Affe update

Lately I've taken to hacking Affe quite a bit. Just a quick list of a few changes:

  • Value types can now be the target of invocations.
  • A value type will be automatically boxed when being cast to an interface that it implements.
  • Any object type can now be unboxed. This fixes the case where a value type boxed into an interface type could not be unboxed without being cast to System.Object first.
  • Any expression can be used as a boolean. Reference types will be compared to null, and numeric values will be compared to 0.
  • Added the &&, ||, and ?: operators.
  • null is now a keyword.
  • Fixed a parser bug that would cause syntax errors when the sequence "(identifier)" was encountered and did not begin a CastExpression.
  • The == and != operators can now be applied to reference types.
  • OperatorExpression now checks for operator overloads and uses them when present.
  • Arrays and types with indexers can now be indexed.
  • Added support for single-line (//) comments.
  • Added a "local bag" which is used when building locals.

The last item could use some explanation. It's a size optimization really, and probably unneeded, but I've always thought something like this would be neat for mcs to have. This implementation is my proof-of-concept.

There are a lot of things that require extra locals to be defined. For example, if some method returns a value type and you're directly invoking on it (for example, somestring.Length.ToString()) then there are two IL sequences that could be used. Assuming the int is on the top of the stack, the first is box System.Int32; callvirt instance string object::ToString();. This is what seems intuitive, but there's a reason mcs does not do this. Boxing creates a new object, and that object must now be garbage collected. It's much more efficient to use the stack for value types. So instead of boxing, a new local is declared, say "temp", and this IL is used: stloc temp; ldloca temp; call instance string int32::ToString();. No boxed object, no virtual method resolution, no additional strain on the GC, no wasted heap. But now we have another local.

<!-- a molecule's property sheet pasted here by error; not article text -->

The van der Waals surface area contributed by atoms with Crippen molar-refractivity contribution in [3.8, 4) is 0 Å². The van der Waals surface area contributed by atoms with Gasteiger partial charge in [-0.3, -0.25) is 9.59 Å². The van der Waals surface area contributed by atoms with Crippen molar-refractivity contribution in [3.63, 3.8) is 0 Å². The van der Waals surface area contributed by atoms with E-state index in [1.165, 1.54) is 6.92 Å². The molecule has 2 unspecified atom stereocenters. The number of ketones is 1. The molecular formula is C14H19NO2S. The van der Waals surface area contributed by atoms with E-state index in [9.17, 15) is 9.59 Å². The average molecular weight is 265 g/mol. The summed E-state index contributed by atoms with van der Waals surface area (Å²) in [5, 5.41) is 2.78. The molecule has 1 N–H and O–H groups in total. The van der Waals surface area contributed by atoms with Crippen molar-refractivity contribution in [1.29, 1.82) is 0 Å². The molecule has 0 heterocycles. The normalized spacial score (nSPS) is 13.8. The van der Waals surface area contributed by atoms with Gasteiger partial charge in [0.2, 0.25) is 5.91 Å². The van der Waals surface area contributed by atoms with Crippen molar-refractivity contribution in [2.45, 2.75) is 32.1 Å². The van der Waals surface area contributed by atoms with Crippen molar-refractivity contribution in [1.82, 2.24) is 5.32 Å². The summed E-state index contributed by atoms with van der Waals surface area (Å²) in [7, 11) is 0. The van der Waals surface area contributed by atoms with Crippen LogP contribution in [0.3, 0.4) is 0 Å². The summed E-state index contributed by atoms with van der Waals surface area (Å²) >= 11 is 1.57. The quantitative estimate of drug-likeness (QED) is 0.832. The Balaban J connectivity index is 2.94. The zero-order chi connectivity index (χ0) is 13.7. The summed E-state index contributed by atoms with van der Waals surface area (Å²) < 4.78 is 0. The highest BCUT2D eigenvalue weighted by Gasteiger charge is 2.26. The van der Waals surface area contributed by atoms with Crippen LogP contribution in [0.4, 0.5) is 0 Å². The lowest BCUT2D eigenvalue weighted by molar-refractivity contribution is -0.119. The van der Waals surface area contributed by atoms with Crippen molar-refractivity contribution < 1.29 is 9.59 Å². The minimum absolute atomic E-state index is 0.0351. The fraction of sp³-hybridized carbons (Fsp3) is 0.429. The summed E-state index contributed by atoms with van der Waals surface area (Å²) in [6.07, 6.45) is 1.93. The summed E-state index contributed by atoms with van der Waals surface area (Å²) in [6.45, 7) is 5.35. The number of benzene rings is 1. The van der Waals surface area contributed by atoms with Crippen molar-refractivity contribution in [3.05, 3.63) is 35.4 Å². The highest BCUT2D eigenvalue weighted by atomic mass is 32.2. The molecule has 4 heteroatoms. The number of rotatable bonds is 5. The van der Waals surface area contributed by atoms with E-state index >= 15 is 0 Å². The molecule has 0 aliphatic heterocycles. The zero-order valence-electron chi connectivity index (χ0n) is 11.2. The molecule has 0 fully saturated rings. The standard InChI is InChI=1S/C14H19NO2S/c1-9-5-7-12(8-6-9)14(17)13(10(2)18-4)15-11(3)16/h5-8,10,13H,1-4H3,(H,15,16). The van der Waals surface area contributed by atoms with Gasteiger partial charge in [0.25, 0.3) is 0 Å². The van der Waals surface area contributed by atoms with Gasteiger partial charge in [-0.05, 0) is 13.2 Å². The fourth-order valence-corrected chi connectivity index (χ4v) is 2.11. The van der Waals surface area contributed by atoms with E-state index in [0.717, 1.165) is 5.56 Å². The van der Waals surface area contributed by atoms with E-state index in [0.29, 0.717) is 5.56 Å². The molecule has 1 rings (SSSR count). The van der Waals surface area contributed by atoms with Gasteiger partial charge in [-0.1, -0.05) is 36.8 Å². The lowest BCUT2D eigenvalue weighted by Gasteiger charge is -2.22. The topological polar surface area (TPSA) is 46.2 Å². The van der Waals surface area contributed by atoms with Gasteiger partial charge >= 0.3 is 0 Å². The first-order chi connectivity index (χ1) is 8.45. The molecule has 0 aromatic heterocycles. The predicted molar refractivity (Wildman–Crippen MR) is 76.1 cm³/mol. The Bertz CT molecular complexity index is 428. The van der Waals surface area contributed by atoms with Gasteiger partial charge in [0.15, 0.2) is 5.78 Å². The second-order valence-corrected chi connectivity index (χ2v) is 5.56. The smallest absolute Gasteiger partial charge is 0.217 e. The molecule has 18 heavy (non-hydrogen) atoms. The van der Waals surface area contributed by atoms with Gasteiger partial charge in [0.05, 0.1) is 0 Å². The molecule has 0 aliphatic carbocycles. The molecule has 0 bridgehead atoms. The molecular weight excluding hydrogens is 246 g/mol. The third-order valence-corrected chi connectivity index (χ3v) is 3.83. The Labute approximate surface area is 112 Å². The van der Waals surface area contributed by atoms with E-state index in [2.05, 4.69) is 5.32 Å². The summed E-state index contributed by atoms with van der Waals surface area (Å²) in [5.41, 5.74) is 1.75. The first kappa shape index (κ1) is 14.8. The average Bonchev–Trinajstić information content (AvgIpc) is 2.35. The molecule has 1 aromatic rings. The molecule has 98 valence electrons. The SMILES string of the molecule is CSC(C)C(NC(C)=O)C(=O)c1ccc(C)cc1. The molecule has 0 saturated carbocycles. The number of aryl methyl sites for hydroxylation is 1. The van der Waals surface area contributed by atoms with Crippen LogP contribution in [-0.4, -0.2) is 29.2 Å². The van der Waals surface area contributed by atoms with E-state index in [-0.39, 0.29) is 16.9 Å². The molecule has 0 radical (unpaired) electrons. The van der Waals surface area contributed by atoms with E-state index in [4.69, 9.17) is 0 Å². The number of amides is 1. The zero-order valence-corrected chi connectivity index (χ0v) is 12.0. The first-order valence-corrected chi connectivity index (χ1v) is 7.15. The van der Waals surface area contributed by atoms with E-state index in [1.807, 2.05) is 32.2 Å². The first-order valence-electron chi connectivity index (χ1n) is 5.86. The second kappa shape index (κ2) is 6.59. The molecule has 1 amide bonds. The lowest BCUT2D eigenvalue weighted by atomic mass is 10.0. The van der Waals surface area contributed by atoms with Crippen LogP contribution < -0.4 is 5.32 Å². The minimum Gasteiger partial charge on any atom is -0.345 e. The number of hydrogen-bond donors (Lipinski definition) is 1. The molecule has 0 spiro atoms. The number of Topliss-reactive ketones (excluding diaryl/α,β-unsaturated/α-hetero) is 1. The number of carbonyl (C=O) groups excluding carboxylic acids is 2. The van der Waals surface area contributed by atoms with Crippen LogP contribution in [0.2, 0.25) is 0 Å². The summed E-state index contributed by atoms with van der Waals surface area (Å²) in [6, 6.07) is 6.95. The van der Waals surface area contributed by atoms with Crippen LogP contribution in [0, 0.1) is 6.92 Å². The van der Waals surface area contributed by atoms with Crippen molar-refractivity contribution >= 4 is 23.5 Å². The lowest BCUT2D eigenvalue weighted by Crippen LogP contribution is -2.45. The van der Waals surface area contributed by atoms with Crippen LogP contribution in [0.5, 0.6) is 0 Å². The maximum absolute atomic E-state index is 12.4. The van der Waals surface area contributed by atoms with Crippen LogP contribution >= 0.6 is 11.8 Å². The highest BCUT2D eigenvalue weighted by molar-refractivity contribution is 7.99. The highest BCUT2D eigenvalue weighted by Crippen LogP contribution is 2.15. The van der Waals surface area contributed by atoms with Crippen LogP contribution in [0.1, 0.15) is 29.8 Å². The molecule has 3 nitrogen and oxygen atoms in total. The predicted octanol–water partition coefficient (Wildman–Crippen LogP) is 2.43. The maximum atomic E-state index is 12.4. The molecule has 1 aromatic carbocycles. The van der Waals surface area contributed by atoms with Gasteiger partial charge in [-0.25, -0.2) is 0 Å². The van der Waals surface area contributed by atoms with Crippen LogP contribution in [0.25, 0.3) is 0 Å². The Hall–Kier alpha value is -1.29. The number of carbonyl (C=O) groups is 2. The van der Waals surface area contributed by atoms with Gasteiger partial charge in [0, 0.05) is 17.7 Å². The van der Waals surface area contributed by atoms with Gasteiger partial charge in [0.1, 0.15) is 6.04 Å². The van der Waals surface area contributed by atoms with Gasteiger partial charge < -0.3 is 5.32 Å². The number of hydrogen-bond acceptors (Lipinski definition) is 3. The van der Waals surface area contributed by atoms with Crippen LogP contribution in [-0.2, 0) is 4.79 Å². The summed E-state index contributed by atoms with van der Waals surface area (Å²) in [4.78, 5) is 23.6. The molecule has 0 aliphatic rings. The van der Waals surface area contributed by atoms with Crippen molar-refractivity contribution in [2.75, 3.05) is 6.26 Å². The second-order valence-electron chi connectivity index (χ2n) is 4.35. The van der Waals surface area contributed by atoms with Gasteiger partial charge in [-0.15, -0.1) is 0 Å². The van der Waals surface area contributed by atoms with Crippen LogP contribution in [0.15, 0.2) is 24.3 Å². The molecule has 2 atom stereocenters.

What if you hard-coded ten such calls? That's right, you get ten locals. The JIT may be smart enough to optimize them out, but the IL is still going to be bloated. That's where my local bag comes in. When such an expression is compiled in Affe, it asks the compiler state object for a local from the bag, for temporary use. The state will look through a list of unused locals it has and will return the first it finds of the same type, but will keep it in the unused list (since the callee said it's temporary). If none can be found then it will create one and add it to the list. (If the local was requested for permanent use then it would be removed from the list if it was there, or if it wasn't then it won't be added to the list.)

The upshot of this is that if you make 10 hardcoded invocations against a value type that's being returned from somewhere (or even a constant) they will all use the same local, assuming they're all the same value type.

Now consider the case where you have this code in C#: if (foo) { object o; ... } else { object o2; ... }. This is admittedly contrived, but it does the job. We have two scopes with a variable of the same type. With mcs you get two locals. With Affe you get one.

To maintain scoped variables, the Affe compiler state maintains a stack of symbol tables. Each block has its own table that is pushed prior to analysis, then popped, and again for the compile pass. When a table is pushed, the state will check for symbols that correspond to locals and will remove them from the local bag if present. Then when popped, all the locals are added to the bag. So in the example above, the "if" block's table is pushed during analysis and a new local symbol is added. Then it's popped, and the local gets put in the bag. When the "else" block's analysis is run and it asks for a local of type object, the one from the bag is handed to it.

It's not a terribly major optimization, and I expect in Affe's case it actually takes more time during compilation than it saves during runtime, but I'm interested if this would be interesting for the mcs hackers. I imagine it would eliminate a fair amount of IL bloat.